21 September 2010

Be A Person Who Practices Law

This is a series of short posts (they have to be short given the few words Lao Tzu needed in the first place) about how the Tao te Ching can help improve your practice of law – and life.

"Do your work and step back, the only way to serenity.” (No. 9) says the Tao.

Nothing wrong with working hard, enjoying our achievements and the recognition of our peers and clients.  But how often do we confuse our self-worth with our work?  I think this is a real problem in the legal field, and, IMHO is one of the reasons that alcoholism among lawyers is TWICE that of the general American population. Twice.  In that same vein, it says, sagely: “Chase after money and security and your heart will never unclench.”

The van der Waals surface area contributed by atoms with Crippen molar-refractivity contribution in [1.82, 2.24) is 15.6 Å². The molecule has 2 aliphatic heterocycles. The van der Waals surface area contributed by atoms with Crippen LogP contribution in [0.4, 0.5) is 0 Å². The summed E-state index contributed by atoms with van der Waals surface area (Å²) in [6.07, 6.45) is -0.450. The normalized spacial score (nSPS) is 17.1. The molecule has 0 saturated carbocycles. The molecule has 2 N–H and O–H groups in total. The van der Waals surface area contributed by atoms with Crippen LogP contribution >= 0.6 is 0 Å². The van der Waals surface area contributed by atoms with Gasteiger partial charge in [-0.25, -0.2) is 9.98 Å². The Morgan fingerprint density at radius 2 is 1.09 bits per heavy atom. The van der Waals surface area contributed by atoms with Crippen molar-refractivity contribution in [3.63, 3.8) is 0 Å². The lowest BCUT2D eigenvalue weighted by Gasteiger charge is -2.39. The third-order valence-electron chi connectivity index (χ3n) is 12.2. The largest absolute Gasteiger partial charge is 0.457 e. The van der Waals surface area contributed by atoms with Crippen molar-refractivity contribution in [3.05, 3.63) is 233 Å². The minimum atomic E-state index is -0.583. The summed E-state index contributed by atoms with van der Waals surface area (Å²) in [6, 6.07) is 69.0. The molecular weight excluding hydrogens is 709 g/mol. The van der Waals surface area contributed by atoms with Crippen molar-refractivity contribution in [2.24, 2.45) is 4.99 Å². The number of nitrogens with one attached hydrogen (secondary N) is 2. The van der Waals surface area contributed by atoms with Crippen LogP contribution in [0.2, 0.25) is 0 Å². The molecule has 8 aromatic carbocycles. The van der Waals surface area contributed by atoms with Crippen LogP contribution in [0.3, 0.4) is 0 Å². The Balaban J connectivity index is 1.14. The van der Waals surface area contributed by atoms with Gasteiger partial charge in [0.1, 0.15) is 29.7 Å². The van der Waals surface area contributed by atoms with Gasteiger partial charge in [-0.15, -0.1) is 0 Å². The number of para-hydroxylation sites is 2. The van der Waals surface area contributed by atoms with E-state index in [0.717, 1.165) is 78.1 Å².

I don't define myself as a lawyer - I am a person who practices law.  That is an important emotional distinction for me and helps me keep things in perspective.

This section of the Tao also has some very sage advice for writing a brief, making a closing argument and proceeding in negotiations:

“Keep sharpening your knife, and it will blunt.”

Thanks for reading.

Richard Russeth

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